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Tax reform at epicenter of economic overhaul

Reporter: Xia Cheng 丨 CCTV.com

10-21-2016 16:34 BJT

We talk about China's economic reforms -- but often on the macro-level. This week -- we're going to dive-in to look at economic transitions at regional and corporate levels. Today, we begin with corprate tax. 

China has farewelled to business tax and embraced VAT tax for companies in May.

Officials claim that the reform will have cut 500 billion yuan of tax for companies by the end of next April since the first of May this year.

But Beijing wants it to be more than just a tax cut.

A VAT is a consumption tax, which means the tax really falls on the consumer or buyer of a commodity or service rather than the manufacturer or service provider.

For the buyer or consumer, it works as a tax on the purchase price of a good or service just as a sales tax.

Analysts say, for the manufacturer or service provider, a VAT is almost like an incentive program.

The VAT system creates a sophisticated credit procedure that does not exist in the Busniess Tax system.

To meet the VAT scheme standard, we have established a new tax management unit in our company. We have started a series of internal managerial reforms around the new tax scheme.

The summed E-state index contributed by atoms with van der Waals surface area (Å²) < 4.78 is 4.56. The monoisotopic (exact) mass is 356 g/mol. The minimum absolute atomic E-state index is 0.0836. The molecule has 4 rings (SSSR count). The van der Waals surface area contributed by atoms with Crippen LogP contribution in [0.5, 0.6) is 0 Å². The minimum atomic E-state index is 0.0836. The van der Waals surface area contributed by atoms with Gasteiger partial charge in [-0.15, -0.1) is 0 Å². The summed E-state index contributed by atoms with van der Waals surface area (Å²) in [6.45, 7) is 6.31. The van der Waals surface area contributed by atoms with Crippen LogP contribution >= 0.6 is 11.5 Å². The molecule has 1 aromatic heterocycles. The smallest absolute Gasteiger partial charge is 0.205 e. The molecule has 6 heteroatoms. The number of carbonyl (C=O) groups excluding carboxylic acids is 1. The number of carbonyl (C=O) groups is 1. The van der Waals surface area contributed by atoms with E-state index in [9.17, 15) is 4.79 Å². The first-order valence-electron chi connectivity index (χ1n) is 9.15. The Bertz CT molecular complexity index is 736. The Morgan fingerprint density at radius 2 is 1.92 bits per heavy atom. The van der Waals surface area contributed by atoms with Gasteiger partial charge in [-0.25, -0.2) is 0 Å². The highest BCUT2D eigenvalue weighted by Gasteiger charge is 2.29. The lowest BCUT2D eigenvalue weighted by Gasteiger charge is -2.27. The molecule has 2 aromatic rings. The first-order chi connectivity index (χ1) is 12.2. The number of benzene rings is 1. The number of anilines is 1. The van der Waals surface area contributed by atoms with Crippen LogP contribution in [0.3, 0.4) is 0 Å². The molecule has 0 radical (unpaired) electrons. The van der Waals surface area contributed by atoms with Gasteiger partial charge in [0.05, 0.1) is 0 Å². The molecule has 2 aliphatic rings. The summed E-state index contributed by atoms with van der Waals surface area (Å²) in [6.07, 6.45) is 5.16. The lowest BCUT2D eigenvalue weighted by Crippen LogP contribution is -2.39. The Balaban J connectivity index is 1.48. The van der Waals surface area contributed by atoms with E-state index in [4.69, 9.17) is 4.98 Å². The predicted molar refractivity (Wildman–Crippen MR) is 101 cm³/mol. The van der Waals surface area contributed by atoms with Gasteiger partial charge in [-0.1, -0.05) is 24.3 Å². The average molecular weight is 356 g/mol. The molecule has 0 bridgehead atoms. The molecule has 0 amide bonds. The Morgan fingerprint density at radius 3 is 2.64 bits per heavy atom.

Not everyone wins out from the new regime. Local governments are likely to lose 125 billion yuan to 250 billion yuan next year, according to economists.

CreditSuisse meanwhile says consumer services, property sector players and auto dealers and makers set to benefit, while construction companies may be hit because a high proportion of costs aren’t deductible.

The VAT scheme may lead to higher transaction costs in financial markets for banks. The tax will add to the costs of repurchase transactions, a common form of interbank financing.

The biggest winners in this game are small businesses with less than 500,000 yuan in annual sales. Their tax rate will drop to 3 percent from 5 percent. Big companies with multiple units also will get a break as many internal transactions will become deductible.

But the biggest concern remains on how fast Chinese companies' immature corporate governance will catch up with such a sophisticated tax system to really give the economy a facelift.

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